6. Get your license reinstated

If your license was suspended or revoked as a result of your DUI arrest, you will need to take steps to get it reinstated. This may involve completing an alcohol treatment program, paying fines, paying a reinstatement fee, or installing an ignition interlock device on your vehicle.

Legal Resources for Defendants

If you are facing DUI charges, several online legal resources are available to help you navigate the legal system and protect your rights.

American Bar Association (ABA)

The ABA provides a range of resources that help the public learn more about important legal topics and find legal help.

The ABA website features information regarding DUI laws, implied consent laws, and what to expect in a criminal court case. Individuals can also use the website to find their state bar association, which can give them information about attorneys in their state.


National Highway Traffic Safety Administration (NHTSA)

The NHTSA provides information on DUI laws, enforcement, and prevention strategies. They also offer a free online course for law enforcement officers on detecting impaired drivers. Learning more about national and state-specific DUI laws can help you avoid being charged with DUI, build a defense if you are charged with DUI, and understand what penalties you may face if convicted.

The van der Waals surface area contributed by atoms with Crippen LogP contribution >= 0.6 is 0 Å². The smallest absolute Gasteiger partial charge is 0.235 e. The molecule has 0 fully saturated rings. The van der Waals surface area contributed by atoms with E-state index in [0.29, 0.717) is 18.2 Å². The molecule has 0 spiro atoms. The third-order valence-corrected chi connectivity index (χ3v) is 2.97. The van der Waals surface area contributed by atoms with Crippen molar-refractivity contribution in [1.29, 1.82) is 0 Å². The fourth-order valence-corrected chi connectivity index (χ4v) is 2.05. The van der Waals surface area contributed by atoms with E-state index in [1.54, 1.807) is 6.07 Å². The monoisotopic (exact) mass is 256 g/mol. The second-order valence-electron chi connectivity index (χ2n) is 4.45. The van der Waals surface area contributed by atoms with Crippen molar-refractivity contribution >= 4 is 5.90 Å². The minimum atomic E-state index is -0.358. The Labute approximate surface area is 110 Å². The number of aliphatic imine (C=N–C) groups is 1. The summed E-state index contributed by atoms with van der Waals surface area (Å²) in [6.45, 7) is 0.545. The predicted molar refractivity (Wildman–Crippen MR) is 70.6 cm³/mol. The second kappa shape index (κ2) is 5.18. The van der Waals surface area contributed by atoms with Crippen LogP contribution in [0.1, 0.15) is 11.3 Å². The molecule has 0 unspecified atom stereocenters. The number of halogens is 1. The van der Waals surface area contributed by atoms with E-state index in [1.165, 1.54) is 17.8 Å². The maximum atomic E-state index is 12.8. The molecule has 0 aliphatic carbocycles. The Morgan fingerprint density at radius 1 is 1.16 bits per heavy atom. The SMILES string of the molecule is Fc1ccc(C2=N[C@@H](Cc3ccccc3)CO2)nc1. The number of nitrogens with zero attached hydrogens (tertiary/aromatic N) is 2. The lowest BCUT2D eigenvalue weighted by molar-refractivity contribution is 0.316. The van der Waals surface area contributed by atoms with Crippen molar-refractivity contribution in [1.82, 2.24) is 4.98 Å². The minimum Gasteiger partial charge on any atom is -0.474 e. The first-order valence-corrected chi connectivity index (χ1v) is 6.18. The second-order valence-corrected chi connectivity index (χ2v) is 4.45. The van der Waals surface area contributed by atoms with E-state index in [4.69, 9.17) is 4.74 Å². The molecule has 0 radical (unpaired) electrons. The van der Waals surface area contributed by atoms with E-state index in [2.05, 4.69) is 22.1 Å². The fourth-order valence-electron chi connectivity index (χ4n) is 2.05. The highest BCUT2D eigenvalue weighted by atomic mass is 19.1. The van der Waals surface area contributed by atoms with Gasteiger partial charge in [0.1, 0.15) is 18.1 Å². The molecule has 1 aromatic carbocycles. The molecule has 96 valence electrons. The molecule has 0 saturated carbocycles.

National Association of Criminal Defense Lawyers (NACDL)

The NACDL is a professional organization that represents criminal defense attorneys and provides resources and training for its members. This includes advocacy, education, and referral resources to help both attorneys and defendants in criminal cases.


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Mitchell SexnerReviewer

A graduate of Northwestern University and Chicago Kent College of Law, Mitchell Sexner is a former criminal prosecutor and founder of Sexner & Associates LLC, a team of experienced attorneys defending criminal/traffic matters as well as representing clients in multi-million dollar injury and medical malpractice cases. Visit: